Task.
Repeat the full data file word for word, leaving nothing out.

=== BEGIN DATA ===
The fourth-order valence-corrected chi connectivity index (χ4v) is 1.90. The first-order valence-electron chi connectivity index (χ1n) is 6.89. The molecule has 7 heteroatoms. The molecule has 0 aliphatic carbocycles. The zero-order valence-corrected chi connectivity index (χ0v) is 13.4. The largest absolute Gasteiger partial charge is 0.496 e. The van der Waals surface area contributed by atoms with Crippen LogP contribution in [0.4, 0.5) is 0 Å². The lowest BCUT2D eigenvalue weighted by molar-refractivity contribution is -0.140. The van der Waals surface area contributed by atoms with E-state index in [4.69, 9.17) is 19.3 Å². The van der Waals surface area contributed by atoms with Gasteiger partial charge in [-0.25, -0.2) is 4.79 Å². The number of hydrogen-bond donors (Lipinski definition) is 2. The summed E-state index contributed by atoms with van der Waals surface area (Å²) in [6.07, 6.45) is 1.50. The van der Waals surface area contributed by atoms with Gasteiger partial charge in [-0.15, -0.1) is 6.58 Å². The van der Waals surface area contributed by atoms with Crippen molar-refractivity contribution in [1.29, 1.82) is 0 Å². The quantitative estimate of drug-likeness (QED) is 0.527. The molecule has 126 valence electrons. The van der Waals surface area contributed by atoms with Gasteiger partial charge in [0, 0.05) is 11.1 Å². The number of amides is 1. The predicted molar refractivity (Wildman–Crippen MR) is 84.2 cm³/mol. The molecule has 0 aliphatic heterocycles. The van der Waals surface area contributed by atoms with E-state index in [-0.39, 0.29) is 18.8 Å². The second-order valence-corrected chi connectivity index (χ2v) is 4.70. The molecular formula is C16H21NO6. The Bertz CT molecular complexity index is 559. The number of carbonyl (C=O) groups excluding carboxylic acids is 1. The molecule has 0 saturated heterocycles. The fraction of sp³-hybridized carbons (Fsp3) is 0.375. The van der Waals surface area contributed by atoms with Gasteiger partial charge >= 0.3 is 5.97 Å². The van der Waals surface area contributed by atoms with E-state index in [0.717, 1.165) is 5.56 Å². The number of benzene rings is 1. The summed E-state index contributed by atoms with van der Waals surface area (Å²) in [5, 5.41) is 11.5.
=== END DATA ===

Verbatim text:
The fourth-order valence-corrected chi connectivity index (χ4v) is 1.90. The first-order valence-electron chi connectivity index (χ1n) is 6.89. The molecule has 7 heteroatoms. The molecule has 0 aliphatic carbocycles. The zero-order valence-corrected chi connectivity index (χ0v) is 13.4. The largest absolute Gasteiger partial charge is 0.496 e. The van der Waals surface area contributed by atoms with Crippen LogP contribution in [0.4, 0.5) is 0 Å². The lowest BCUT2D eigenvalue weighted by molar-refractivity contribution is -0.140. The van der Waals surface area contributed by atoms with E-state index in [4.69, 9.17) is 19.3 Å². The van der Waals surface area contributed by atoms with Gasteiger partial charge in [-0.25, -0.2) is 4.79 Å². The number of hydrogen-bond donors (Lipinski definition) is 2. The summed E-state index contributed by atoms with van der Waals surface area (Å²) in [6.07, 6.45) is 1.50. The van der Waals surface area contributed by atoms with Gasteiger partial charge in [-0.15, -0.1) is 6.58 Å². The van der Waals surface area contributed by atoms with Crippen molar-refractivity contribution in [1.29, 1.82) is 0 Å². The quantitative estimate of drug-likeness (QED) is 0.527. The molecule has 126 valence electrons. The van der Waals surface area contributed by atoms with Gasteiger partial charge in [0, 0.05) is 11.1 Å². The number of amides is 1. The predicted molar refractivity (Wildman–Crippen MR) is 84.2 cm³/mol. The molecule has 0 aliphatic heterocycles. The van der Waals surface area contributed by atoms with E-state index in [-0.39, 0.29) is 18.8 Å². The second-order valence-corrected chi connectivity index (χ2v) is 4.70. The molecular formula is C16H21NO6. The Bertz CT molecular complexity index is 559. The number of carbonyl (C=O) groups excluding carboxylic acids is 1. The molecule has 0 saturated heterocycles. The fraction of sp³-hybridized carbons (Fsp3) is 0.375. The van der Waals surface area contributed by atoms with Gasteiger partial charge >= 0.3 is 5.97 Å². The van der Waals surface area contributed by atoms with E-state index in [0.717, 1.165) is 5.56 Å². The number of benzene rings is 1. The summed E-state index contributed by atoms with van der Waals surface area (Å²) in [5, 5.41) is 11.5.